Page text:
eye was upon him, however; letting go the line of the
pack-horse which he was leading, he threw forward
his rifle, but at the same moment the savage disappeared
behind his horse, and an arrow whizzed past the hunter’s
Henri fired at the horse, which dropped
instantly, hurling the astonished Camanchee upon the
ground, where he lay for some time insensible.
In a few seconds pursued and pursuers entered the
wood, where both had to advance with caution, in order
to avoid being swept off by the overhanging branches
of the trees.
Meanwhile the sultry heat of which
Joe had formerly spoken increased considerably, and
a rumbling noise, as if of distant thunder, was heard;
but the flying hunters paid no attention to it, for
the led horses gave them so much trouble, and retarded
their flight so much, that the Indians were gradually
and visibly gaining on them.
“We’ll ha’ to let
the packs go,” said Joe, somewhat bitterly, as
he looked over his shoulder. “Our scalps
’ll pay for’t if we don’t.”
Henri uttered a peculiar and significant
hiss between his teeth, as he said, “P’raps
ve better stop and fight!”
Dick said nothing, being resolved
to do exactly what Joe Blunt bid him; and Crusoe,
for reasons best known to himself, also said nothing,
but bounded along beside his master’s horse,
casting an occasional glance upwards to catch any
signal that might be given.
They had passed over a considerable
space of ground, and were forcing their way, at the
imminent hazard of their necks, through a densely-clothed
part of the wood, when the sound above referred to
increased, attracting the attention of both parties.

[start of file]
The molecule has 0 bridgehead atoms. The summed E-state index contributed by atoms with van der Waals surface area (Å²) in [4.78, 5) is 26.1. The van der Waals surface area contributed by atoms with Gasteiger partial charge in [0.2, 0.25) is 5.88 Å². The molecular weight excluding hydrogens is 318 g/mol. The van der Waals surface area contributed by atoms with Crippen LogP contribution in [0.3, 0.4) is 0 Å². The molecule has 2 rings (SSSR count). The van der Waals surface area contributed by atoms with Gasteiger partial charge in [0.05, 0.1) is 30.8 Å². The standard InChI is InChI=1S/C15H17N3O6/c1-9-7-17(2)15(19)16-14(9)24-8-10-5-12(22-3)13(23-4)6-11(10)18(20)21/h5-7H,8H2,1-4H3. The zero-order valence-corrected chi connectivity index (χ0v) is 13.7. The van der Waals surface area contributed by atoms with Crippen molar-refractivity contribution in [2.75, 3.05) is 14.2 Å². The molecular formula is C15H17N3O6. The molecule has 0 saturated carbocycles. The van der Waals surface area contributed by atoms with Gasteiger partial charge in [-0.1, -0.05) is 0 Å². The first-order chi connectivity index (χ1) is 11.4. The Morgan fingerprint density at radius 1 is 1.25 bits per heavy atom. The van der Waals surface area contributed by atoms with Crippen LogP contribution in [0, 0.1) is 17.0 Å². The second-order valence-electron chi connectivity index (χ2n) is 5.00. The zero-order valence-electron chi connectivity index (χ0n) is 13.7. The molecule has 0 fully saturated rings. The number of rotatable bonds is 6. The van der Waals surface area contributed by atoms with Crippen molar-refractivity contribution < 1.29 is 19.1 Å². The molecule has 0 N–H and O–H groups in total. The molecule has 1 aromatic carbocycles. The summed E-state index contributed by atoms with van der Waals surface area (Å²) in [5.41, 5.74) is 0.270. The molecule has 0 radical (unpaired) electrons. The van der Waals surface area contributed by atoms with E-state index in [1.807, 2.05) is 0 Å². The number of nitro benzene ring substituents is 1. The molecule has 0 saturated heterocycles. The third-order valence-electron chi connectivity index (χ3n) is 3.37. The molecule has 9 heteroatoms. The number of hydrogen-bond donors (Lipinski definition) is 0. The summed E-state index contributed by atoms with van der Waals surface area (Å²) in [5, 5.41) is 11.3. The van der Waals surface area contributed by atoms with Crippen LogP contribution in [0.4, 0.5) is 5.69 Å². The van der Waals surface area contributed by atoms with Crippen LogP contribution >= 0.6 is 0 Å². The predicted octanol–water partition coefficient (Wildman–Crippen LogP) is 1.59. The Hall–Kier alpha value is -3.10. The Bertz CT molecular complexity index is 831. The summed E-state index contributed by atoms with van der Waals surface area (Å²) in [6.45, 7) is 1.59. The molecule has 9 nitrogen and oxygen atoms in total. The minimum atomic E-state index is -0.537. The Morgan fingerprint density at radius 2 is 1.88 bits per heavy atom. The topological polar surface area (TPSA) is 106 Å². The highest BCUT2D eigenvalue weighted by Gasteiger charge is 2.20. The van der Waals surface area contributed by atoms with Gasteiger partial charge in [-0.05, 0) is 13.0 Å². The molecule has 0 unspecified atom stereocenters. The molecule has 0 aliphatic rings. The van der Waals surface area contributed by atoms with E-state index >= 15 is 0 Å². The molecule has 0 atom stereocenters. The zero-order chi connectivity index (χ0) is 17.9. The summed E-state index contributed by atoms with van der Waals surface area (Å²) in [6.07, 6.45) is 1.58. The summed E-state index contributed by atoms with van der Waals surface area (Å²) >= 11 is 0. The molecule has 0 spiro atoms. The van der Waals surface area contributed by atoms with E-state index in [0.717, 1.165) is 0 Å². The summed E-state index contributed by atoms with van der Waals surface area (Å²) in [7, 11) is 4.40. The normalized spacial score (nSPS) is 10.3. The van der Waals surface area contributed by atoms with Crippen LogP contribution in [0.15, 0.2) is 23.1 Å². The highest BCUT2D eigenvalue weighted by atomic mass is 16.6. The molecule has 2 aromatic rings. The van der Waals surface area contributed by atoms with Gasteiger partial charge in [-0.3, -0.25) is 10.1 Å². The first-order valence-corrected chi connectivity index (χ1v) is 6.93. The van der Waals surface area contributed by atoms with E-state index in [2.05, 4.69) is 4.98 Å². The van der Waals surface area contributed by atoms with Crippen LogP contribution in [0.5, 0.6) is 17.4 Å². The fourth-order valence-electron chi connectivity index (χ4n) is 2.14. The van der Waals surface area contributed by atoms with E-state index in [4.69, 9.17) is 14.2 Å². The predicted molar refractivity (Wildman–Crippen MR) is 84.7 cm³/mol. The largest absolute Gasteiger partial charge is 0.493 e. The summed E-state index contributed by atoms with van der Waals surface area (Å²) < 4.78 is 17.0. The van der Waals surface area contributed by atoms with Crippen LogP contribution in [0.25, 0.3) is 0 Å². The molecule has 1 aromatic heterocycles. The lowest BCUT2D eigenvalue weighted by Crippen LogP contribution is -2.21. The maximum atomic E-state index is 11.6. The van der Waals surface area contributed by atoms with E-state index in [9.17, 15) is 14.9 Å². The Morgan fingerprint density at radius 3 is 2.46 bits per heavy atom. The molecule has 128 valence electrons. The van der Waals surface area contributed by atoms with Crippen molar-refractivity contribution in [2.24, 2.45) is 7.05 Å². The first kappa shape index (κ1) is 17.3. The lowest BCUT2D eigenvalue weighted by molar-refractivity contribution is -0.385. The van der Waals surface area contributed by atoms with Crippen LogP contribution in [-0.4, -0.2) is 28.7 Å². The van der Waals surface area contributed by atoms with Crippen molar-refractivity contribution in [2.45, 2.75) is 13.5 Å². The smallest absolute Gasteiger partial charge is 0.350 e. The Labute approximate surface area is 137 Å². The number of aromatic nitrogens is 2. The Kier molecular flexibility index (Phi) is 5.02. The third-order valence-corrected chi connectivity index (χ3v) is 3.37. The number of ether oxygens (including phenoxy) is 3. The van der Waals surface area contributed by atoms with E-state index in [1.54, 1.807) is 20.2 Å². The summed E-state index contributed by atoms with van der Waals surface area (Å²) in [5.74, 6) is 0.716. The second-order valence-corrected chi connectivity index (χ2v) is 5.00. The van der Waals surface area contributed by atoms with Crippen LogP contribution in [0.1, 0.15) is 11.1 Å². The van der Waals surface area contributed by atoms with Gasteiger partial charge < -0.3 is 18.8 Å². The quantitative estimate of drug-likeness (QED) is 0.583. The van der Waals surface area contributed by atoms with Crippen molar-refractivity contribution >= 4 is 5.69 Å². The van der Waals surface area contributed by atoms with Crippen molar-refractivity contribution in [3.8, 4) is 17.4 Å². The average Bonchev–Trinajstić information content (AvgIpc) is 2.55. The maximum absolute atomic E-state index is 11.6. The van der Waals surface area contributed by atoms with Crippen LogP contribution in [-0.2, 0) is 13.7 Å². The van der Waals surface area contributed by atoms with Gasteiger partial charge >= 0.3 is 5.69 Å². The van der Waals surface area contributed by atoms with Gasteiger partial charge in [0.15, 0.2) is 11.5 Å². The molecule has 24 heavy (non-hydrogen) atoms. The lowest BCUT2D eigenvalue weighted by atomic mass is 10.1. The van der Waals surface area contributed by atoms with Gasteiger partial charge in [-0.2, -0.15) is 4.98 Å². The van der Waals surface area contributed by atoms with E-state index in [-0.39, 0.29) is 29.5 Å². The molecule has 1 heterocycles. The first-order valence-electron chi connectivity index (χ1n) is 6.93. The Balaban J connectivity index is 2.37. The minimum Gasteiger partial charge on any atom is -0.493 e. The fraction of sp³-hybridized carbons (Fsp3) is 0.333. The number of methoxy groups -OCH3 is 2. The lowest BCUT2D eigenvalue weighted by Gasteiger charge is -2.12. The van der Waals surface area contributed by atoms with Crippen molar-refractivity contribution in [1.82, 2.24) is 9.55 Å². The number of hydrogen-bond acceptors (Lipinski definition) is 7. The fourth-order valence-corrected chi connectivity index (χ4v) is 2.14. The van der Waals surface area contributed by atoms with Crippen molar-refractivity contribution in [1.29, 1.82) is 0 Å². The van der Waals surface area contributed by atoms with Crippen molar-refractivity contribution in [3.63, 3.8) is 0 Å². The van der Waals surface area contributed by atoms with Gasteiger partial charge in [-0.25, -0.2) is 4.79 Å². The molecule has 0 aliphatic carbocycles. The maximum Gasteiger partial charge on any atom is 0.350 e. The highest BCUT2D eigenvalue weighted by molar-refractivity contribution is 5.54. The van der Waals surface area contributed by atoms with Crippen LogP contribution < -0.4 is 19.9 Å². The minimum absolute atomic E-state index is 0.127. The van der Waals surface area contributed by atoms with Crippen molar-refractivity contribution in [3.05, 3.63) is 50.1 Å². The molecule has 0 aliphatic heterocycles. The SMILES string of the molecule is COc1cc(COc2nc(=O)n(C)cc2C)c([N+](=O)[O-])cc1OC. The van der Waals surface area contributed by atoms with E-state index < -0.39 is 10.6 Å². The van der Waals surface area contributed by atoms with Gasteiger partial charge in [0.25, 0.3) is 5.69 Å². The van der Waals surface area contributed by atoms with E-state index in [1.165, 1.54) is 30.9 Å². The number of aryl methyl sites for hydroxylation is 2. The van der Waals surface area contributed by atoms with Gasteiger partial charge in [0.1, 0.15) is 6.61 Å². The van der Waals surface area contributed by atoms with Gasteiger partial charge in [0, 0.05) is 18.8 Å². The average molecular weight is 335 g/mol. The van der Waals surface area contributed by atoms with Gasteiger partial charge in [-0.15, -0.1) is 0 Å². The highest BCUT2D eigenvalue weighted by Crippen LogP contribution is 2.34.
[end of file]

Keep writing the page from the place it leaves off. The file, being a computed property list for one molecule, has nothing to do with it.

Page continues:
In a few seconds the air was filled with a steady
and continuous rumbling sound, like the noise of a
distant cataract. Pursuers and fugitives drew
rein instinctively, and came to a dead stand, while
the rumbling increased to a roar, and evidently approached
them rapidly, though as yet nothing to cause it could
be seen, except that there was a dense, dark cloud
overspreading the sky to the southward. The air
was oppressively still and hot.
“What can’t be?”
inquired Dick, looking at Joe, who was gazing with
an expression of wonder, not unmixed with concern,
at the southern sky.
“Dunno, boy. I’ve
bin more in the woods than in the clearin’ in
my day, but I niver heerd the likes o’ that.”
“It am like t’ondre,”
said Henri; “maïs it nevair do stop.”
This was true. The sound was
similar to continuous, uninterrupted thunder.
On it came with a magnificent roar that shook the
very earth, and revealed itself at last in the shape
of a mighty whirlwind. In a moment the distant
woods bent before it, and fell like grass before the
scythe. It was a whirling hurricane, accompanied
by a deluge of rain such as none of the party had
ever before witnessed. Steadily, fiercely, irresistibly,
it bore down upon them, while the crash of falling,
snapping, and uprooting trees mingled with the dire
artillery of that sweeping storm like the musketry
on a battle-field.
“Follow me, lads!” shouted
Joe, turning his horse and dashing at full speed towards
a rocky eminence that offered shelter. But shelter
was not needed. The storm was clearly defined.
Its limits were as distinctly marked by its Creator
as if it had been a living intelligence sent forth
to put a belt of desolation round the world; and, although
the edge of devastation was not five hundred yards
from the rock behind which the hunters were stationed,
only a few drops of ice-cold rain fell upon them.
It passed directly between the Camanchee
Indians and their intended victims, placing between
them a barrier which it would have taken days to cut
through. The storm blew for an hour, then it
travelled onward in its might, and was lost in distance.
Whence it came and whither it went none could tell;
but, far as the eye could see on either hand, an avenue
a quarter of a mile wide was cut through the forest.
It had levelled everything with the dust; the very
grass was beaten flat, the trees were torn, shivered,
snapped across, and crushed; and the earth itself in
many places was ploughed up and furrowed with deep
scars. The chaos was indescribable, and it is
probable that centuries will not quite obliterate
the work of that single hour.
While it lasted, Joe and his comrades
remained speechless and awe-stricken. When it
passed, no Indians were to be seen. So our hunters
remounted their steeds, and, with feelings of gratitude
to God for having delivered them alike from savage
foes and from the destructive power of the whirlwind,
resumed their journey towards the Mustang Valley.